Browse the glossary below to learn the terms you need to know to successfully implement RTI in your school. This glossary was compiled using the following resources: The RTI Glossary of Terms developed by the IDEA Partnership @ NASDSE, the New Mexico Public Education Department RTI Glossary, and contributions from members of the RTI Action Network Advisory Council.

All | A | B | C | D | E | F | G | I | L | M | N | O | P | R | S | T | U | V


Change made to instruction and/or assessment that does not change the expectations for performance or change the construct that is being measured. Accommodations provide access to buildings, curriculum, and assessments.


An adjustment to the instructional content or performance expectations of students with disabilities from what is expected or taught to students in general education. Adaptations can include decreasing the number of exercises the student is expected to complete, assigning different reading materials, or allowing use of a calculator.


Line on a graph that represents expected student growth over time. See Goal-line.


Measurement of student growth; assessment tool choice is dependent on the purpose and use of measurement results.

Authentic Assessment

Tasks that require students to apply knowledge and skills; often such tasks are connected to real-world situations/challenges; the tool usually used to assess progress is a rubric with well-articulated descriptions of quality performance/product.

AYP - Adequate Yearly Progress

A statewide accountability system mandated by the No Child Left Behind Act of 2001 which requires each state to ensure that all schools and districts make Adequate Yearly Progress as defined by states and approved by the U.S. Department of Education.


A measure of performance prior to intervention. These initial data are used to monitor changes or the improvement in an individual performance.

Behavior Intervention Plan

A behavior plan based on a Functional Behavior Assessment (FBA). It is developed and implemented by a collaborative team, which includes the student and parent. The plan includes positive behavior supports (PBS), identified skills for school success, and specific strategies for behavioral instruction.


Important student outcomes or goals for a grade within a particular domain (e.g., reading), that students should be achieving during the course of a school year (e.g., fall, winter, spring) in order to be on target for end‐of‐grade performance by the end of that school year benchmark assessments: assessments used to set benchmarks (e.g., according to local norms) and/or to determine whether students are achieving grade level standard.

Core Curriculum

A course of study deemed critical and usually made mandatory for all students of a school or school system. Core curricula are often instituted at the primary and secondary levels by school boards, Departments of Education, or other administrative agencies charged with overseeing education. Core curricula must be scientific and research-based.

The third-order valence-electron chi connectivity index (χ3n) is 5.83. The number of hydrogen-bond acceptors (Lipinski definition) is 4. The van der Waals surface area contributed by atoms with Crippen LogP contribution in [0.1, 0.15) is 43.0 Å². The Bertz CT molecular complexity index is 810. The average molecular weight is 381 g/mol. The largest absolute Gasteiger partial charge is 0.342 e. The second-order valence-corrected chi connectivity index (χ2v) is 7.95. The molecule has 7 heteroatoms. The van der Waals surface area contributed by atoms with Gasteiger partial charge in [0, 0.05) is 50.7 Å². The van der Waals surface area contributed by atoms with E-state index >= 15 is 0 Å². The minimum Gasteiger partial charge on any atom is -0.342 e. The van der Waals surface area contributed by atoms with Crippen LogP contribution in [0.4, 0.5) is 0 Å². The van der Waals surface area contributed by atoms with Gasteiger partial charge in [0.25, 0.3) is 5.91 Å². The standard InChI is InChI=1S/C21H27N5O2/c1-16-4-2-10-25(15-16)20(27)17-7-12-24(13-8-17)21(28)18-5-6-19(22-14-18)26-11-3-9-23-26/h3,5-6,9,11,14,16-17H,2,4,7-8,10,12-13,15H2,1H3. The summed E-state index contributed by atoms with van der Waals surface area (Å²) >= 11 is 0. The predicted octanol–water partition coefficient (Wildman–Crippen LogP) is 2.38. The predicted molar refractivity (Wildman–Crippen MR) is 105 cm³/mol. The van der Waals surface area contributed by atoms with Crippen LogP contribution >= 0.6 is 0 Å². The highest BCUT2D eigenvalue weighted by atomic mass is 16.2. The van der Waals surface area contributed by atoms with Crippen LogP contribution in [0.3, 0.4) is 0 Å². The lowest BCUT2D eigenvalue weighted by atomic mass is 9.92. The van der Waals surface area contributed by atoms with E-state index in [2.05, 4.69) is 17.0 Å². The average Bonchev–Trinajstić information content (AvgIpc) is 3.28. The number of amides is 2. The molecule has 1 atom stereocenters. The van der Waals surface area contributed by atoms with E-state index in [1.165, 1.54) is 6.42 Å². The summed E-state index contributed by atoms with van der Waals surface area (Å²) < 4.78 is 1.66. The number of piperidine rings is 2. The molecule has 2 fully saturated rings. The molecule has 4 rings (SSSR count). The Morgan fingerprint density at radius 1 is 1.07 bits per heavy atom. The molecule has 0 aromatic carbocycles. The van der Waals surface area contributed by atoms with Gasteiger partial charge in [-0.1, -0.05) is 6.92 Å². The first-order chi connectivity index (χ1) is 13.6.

Criterion-Referenced Assessment

An assessment that measures what a student understands, knows, or can accomplish in relation to specific performance objectives. It is used to identify a student's specific strengths and weaknesses in relation to skills defined as the goals of the instruction, but it does not compare students to other students. (Compare to norm-referenced assessment.)

Curriculum-Based Assessment (CBA)

Measurement that uses direct observation and recording of a student's performance in the local curriculum as a basis for gathering information to make instructional decisions.

Curriculum-Based Measurement (CBM)

Tools for measuring student competency and progress in the basic skill areas of reading fluency, spelling, mathematics, and written language.

Cut point

Cutoff scores on common benchmark assessments; cut points specify the score at or below which students would be considered for intervention.

Data Points

Points on a graph that represent student achievement or behavior relative to a specific assessment at a specific time.

Data teams

Teams of educators that are responsible for data analysis and decision making and that function at the level of the district, school, and grade (or content area) as well as across grade levels in the same content area (i.e., vertical teams); they include as members school administrators, school psychologists, grade/content area general educators, various specialists and other behavioral/mental health personnel.

Data-Based/Data-Driven Decision Making